Laurie Capitelli thinks parkers should get a break.

In a measure that will be considered by the City Council Tuesday night, Capitelli is suggesting that parking enforcement officers give people a five-minute grace period after their meters expire.

“We hear that parking enforcement officers have been seen waiting at targeted cars for the exact minute the receipt has expired,” Capitelli wrote in the measure. “This has created tremendous ill will and frustration, ultimately discouraging people from patronizing our local businesses.”

Sometimes there is a discrepancy between the time on the watch of a patron and the time on the parking meter, Capitelli noted. This “friendlier” policy will ease that distinction.

The five-minute grace period would only apply to cars using a pay and display meter that produces a time-stamped receipt that can be displayed on a dashboard.

Any ease in parking restrictions would help attract customers because shoppers always have the option of going to a mall or going to Albany, where is parking is free, instead of coming to Berkeley, said Allen Cain, the director of the Solano Avenue Association.

“I honestly think it’s the least the city can do given the fact that parking enforcement on Solano is aggressive,” said Cain. “We think it has had a long-term impact on the character of the district. If Berkeley really wants to help Solano Avenue, it will eliminate paid parking to mirror Albany.”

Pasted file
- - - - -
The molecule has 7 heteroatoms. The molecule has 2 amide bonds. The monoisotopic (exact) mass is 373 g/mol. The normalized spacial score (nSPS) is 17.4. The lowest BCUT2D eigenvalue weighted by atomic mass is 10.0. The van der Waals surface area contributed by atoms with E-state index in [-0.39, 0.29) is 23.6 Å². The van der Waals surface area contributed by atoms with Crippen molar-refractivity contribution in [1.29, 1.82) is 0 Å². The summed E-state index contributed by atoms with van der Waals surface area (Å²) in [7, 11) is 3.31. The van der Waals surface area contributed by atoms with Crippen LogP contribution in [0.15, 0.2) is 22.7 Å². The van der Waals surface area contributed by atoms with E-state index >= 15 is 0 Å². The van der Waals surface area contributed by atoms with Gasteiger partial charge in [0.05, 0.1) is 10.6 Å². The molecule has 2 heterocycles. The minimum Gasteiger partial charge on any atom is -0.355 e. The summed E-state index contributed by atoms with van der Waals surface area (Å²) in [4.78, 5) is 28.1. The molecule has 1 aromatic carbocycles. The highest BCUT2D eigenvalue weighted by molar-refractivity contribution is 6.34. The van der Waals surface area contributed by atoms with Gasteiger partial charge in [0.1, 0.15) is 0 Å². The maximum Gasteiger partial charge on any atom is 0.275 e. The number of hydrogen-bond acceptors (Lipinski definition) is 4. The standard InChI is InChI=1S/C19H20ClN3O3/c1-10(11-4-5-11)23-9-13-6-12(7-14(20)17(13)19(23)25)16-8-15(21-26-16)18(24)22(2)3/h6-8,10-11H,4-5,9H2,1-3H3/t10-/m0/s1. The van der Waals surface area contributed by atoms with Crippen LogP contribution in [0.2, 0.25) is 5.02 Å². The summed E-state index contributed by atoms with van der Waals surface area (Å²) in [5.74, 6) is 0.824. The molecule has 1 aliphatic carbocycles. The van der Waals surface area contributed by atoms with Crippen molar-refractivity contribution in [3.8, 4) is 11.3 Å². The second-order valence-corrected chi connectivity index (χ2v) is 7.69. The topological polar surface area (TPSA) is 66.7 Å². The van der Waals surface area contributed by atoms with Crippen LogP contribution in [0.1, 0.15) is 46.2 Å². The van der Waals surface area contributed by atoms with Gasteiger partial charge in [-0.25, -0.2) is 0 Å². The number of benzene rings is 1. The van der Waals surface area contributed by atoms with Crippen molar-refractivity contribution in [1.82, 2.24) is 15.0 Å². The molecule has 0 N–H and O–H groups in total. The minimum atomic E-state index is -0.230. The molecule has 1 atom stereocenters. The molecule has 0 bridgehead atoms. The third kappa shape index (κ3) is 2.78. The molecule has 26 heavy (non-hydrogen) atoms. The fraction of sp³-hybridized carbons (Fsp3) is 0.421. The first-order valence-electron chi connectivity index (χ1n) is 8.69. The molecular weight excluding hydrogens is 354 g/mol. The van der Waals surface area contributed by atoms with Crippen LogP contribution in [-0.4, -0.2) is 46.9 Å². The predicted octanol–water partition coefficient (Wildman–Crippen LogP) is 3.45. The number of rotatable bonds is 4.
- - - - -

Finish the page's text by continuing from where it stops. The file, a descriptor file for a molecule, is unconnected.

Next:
Oakland adopted a similar measure in December. That measure was designed to ease tension when a person arrived at his or her car when a meter maid was writing a ticket.

Berkeley has revised its parking meter policies in the past to help out local business. In October 2010, the council voted to cover the heads of meters that had been installed on Adeline between Woolsey and Alcatraz because they had driven away business. It was supposed to be a six-month experiment, but the covers are still on the meters.

In February, City Council member Kriss Worthington asked the council to institute a new policy allowing meter maids to rip up a ticket if a driver arrived while it was being written. The measure was pulled from the agenda to allow more discussion with various parties.

Berkeley issues about 247,000 parking tickets a year, according to a city report. A ticket for an expired meter is $43.

Should Berkeley have a kinder parking ticket policy? [02.10.12]
New parking signs in downtown after neighborhood action [02.08.12]
Local towing company spotlighted in parking ruckus [01.18.12]
Parking around Trader Joe’s sparks vigilante action [01.05.12]

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Frances Dinkelspiel, Berkeleyside and CItyside co-founder, is a journalist and author. Her first book, Towers of Gold: How One Jewish Immigrant Named Isaias Hellman...